Well, truth be told, self-awareness should be important to all leaders, whether they serve in the museum world, the non-profit world or business. Why? On the face of it, leadership may seem like it’s about leaders knowing their organizations, and that’s true, but successful leaders also spend time studying themselves. This isn’t it’s-all-about-me narcissism, instead it’s an understanding of the minute calibrations that individuals and groups must make as they work together.
Take a leader who has no sense of who she is. Staff meetings are sometimes filled with socially awkward silence; team members react slowly or badly because information is delivered out of context or worse in such obscure, oblique ways that staff fail to grasp important ideas; even compliments to staff are stilted because it’s clear the director has no earthly idea what her staff actually does. A self-aware leader might do any one of those things once, but they’re naturally programmed to replay, to adjust, and to calibrate.
Not everyone understands this from the beginning. Some are lucky enough to work for organizations that encourage them to participate in leadership training like AASLH’s Developing History Leaders@SHA. Others take part in leadership courses in MBA programs or with the Chamber of Commerce. Some hire personal coaches. But all learn a rhythm that includes reflection, self-discovery, and reevaluation–even reinvention. It’s a pattern that once it’s practiced personally also works organizationally. Self aware leaders constantly adjust. They replay interactions, making leadership a journey that involves experimentation, evaluation, and recalibration. It’s a process many find humbling precisely because it’s not about you; it’s about you as part of a whole.
Often self-aware leaders are also servant leaders. They will tell you they “serve” the organizations they work for. Their sense of purpose overshadows ego and personal gain or as one of the leaders we interviewed put it, “Your position is not you.” Self-aware leaders are also folks who recognize that influence works better than control. They may be workaholics, but they hold their staffs equally accountable, also. Ceding responsibility recognizes that you can control who you hire, but not their work pace or their personality.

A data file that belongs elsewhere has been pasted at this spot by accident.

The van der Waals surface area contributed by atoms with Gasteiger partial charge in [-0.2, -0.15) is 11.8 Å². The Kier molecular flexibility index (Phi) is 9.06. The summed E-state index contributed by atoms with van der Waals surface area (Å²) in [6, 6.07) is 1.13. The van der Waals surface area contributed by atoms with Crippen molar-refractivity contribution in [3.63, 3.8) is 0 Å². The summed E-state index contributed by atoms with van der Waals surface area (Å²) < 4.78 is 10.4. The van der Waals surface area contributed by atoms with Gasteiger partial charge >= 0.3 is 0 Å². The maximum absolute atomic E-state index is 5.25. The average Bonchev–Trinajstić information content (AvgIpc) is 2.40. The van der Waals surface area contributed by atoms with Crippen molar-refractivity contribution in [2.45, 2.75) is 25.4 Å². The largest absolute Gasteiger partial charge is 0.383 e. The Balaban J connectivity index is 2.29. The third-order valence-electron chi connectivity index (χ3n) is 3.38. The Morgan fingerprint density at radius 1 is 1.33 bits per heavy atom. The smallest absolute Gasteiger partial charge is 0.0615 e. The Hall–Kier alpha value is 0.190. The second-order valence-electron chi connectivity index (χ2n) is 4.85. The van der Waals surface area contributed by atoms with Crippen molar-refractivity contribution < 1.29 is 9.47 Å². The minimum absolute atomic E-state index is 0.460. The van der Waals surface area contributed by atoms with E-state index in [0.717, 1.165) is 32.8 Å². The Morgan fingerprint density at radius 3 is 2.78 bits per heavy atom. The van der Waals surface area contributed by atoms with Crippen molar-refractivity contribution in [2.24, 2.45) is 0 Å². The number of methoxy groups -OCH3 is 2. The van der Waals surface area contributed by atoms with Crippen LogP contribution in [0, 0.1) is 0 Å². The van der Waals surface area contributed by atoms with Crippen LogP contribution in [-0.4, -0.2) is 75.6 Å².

Last, self-aware leaders aren’t Chatty Cathy’s. They don’t need to be the smartest person in the room, they are listeners. Listening–really listening as opposed to waiting for a chance to talk– provides opportunities for change and that’s what self-aware leaders are good at. As Ted Bosley, director of the Gamble House in Pasadena, California, one of the self-aware leaders interviewed for Leadership Matters put it: “You’re so much more likely to move a project forward when you listen with respect and compassion. You need to humble yourself and listen.”
Hello, fellow readers. This is the first of what will be monthly posts on women’s issues. As you’re aware, we are hard at work on a new book Women+Museums so it seems only fitting that once every 30 days or so we devote some time to the thoughts, concerns and issues of women in the museum field. Today’s post is for women with male bosses. And if it strikes a chord with men who supervise women so much the better.